Friday, November 2, 2012

Moving Thoughts Friday


Every Friday I’m going to ask a question. The questions I choose might be ambiguous on purpose. The goal is to have you answer the question according to your beliefs, where you’re at in life or a circumstance that might have recently impacted you. The only thing I ask is that you provide an explanation for why you answered the way you did.

It’s my hope to understand you better through this and also to gain a greater understanding of humanity and how people make decisions.

Friend and author, Rosslyn Elliott's new book, Lovelier than Daylight portrays various perspectives concerning alcohol. She churned some thoughts in me the other day.

It’s from these thoughts my Moving Thoughts Friday question was born…
Drink or Abstain?

 
*photos by stock.XCHNG

13 comments:

  1. I grew up thinking alcohol was from the devil. Like, if you had beer in your fridge, surely someone was going to hell. I realized just in the past few years when God shook up our lives a little bit that due to the situation we were in, I had become really legalistic about certain things. Alcohol being one of them.

    I have never been a drinker. Mostly because I don't like the way it tastes, but I now realize that alcohol itself isn't the problem. I think it's the same as it is with anything... moderation goes a long way.

    I also think that taking a completely legalistic attitude about it is just as dangerous as abusing the substance itself.

    This is a great question, Wendy!

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  2. Both.
    Yeah, there ya go. I broke the ten foot pole in half.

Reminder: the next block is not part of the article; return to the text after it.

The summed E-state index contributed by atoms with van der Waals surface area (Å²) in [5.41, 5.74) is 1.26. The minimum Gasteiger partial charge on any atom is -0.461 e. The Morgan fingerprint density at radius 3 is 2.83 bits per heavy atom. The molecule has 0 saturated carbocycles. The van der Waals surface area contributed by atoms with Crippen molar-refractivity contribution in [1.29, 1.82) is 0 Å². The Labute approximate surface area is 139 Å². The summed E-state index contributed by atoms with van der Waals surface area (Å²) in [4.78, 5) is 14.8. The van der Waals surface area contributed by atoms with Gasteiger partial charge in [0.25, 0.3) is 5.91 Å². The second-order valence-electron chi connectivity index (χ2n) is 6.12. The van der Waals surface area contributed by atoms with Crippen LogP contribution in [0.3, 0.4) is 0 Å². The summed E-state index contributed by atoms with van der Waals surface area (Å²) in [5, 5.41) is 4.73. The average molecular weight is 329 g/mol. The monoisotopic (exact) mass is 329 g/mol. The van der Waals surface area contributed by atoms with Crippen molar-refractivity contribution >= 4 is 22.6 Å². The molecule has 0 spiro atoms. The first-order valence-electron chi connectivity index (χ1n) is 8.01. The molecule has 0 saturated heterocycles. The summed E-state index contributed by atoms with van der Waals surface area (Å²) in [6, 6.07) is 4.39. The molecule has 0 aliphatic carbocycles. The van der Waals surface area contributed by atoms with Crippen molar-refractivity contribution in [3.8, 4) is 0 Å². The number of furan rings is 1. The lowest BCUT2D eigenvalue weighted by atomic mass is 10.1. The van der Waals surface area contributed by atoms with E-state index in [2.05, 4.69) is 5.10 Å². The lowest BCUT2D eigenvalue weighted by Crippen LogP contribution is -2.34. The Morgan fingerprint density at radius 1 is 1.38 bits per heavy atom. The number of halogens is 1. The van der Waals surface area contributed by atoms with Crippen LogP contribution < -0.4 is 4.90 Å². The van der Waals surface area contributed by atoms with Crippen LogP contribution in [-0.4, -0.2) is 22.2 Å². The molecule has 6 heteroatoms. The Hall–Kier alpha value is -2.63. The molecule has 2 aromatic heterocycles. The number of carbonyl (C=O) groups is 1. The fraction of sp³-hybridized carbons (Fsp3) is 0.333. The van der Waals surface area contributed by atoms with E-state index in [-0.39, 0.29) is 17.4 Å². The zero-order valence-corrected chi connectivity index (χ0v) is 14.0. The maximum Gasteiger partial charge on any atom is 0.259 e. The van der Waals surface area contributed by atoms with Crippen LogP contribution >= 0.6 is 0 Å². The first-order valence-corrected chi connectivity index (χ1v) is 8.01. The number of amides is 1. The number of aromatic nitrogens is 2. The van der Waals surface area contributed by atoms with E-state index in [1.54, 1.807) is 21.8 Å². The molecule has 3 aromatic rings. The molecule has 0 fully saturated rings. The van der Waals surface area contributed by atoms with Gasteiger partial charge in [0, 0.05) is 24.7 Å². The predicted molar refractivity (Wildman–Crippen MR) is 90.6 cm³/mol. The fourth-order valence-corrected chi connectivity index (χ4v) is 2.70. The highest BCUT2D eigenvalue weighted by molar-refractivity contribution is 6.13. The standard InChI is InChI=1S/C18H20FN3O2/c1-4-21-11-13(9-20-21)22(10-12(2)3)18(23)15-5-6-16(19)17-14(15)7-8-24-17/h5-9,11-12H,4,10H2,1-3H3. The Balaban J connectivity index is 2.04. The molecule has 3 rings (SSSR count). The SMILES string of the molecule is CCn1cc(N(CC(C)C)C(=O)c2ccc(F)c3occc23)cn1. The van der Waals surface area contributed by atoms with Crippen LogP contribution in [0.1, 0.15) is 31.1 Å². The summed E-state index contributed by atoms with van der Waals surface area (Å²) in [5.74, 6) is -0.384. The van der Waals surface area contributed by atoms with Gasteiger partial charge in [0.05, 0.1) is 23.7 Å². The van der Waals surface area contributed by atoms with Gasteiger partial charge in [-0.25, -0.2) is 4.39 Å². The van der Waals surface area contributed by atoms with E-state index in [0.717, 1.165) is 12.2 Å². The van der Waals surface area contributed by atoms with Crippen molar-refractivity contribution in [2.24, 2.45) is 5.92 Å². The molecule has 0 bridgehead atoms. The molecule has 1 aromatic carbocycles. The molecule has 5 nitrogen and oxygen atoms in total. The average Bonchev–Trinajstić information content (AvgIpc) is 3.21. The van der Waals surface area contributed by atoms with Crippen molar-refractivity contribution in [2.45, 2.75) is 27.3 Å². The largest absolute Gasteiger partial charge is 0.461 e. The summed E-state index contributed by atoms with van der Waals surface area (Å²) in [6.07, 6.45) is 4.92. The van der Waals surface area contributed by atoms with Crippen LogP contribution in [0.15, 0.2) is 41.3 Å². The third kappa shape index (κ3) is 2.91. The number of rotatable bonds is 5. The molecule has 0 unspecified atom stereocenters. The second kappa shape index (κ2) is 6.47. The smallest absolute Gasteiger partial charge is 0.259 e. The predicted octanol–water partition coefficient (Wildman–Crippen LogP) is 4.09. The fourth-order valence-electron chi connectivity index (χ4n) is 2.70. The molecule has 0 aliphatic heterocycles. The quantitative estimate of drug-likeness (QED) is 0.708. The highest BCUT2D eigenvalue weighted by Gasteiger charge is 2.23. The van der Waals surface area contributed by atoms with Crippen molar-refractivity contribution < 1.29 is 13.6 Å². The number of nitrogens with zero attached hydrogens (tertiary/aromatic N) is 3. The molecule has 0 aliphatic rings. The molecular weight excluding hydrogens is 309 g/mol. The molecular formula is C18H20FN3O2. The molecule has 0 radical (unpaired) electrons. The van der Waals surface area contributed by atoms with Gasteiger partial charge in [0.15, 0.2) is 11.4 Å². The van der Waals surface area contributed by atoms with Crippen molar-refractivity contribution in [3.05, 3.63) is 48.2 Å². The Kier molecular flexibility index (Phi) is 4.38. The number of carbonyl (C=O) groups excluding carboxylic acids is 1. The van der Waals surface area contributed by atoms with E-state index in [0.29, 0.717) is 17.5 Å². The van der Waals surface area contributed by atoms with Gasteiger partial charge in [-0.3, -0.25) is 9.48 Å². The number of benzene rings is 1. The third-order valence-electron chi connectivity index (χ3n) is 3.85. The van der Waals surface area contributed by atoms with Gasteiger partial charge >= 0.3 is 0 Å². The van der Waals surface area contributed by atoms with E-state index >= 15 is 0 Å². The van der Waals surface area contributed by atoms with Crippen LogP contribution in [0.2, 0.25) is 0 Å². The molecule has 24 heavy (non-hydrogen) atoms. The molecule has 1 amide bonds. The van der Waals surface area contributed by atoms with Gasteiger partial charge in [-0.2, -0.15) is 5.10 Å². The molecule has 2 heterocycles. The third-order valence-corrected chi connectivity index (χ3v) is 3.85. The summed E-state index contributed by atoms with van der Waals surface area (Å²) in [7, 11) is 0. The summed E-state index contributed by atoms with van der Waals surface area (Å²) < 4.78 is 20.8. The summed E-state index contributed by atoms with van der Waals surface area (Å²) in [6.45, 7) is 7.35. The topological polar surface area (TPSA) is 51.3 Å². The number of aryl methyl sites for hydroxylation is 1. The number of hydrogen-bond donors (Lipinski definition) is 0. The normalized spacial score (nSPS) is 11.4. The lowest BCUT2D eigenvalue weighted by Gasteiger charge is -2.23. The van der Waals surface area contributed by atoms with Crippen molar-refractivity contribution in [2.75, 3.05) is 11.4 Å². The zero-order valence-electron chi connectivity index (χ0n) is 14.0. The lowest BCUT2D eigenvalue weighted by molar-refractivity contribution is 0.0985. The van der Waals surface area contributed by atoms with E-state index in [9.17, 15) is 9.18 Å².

But that's how it's been for me.
    I've had seasons of my life when I've abstained ... and seasons of my life when hey, why not a margarita? Or a glass of white wine?
    I abstained for most of the last year because I've had vertigo most of the time. I didn't need any additional added reasons to feel dizzy in the least little bit (and it doesn't take more than a glass to add a little zing to my life).

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  3. I abstain. It's mostly a religious and health thing.

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  4. Wow, Wendy, this is more of a challenge than some of your Friday posts. Since I love and respect you, I'm going to take the risk and answer honestly.

    Alcoholism was an issue in earlier generations of my family as well as Gwynly's, so we aren't real comfortable with alcohol for that reason. I realize the Lord's first miracle involved the making of wine, so I know it's not a sin to consume alcoholic beverages as long as one doesn't overindulge to the point of drunkenness. I do, on rare occasions, have a glass of champagne to celebrate at Olive Garden, when Gwynly serves as the designated driver. A bit of bubbly makes an anniversary dinner or First Sale celebration kinda special.

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  5. Wendy, thanks for the shout-out! I'm so glad you're wiling to ask, and others are willing to answer. I do understand why some are reluctant to discuss the issue. Unfortunately, I've seen this question used to label others, in some Christian communities, and I think we've all seen the same thing, even to the point where it might affect one's chances of employment in a small town, or working in ministry in one's church. Should it be a 'risk' to answer this question? No way! As Keli points out, there are a variety of ways to understand the issue from a scriptural perspective, and many factors that would lead someone to choose one or the other. Jesus did not abstain, and one can think of a variety of potentially valuable reasons for why he did not choose to abstain. At the same time, there are real dangers to the use of alcohol, for some people even more than others. So no viewpoint should be scorned or discarded.

    That being said, although I hope the real history that inspired Lovelier than Daylight will be a great prompt for discussion, the novel is first and foremost a love story and a tale of suspense (and even crime) from a faith perspective. So no one need fear a sermon in disguise. :)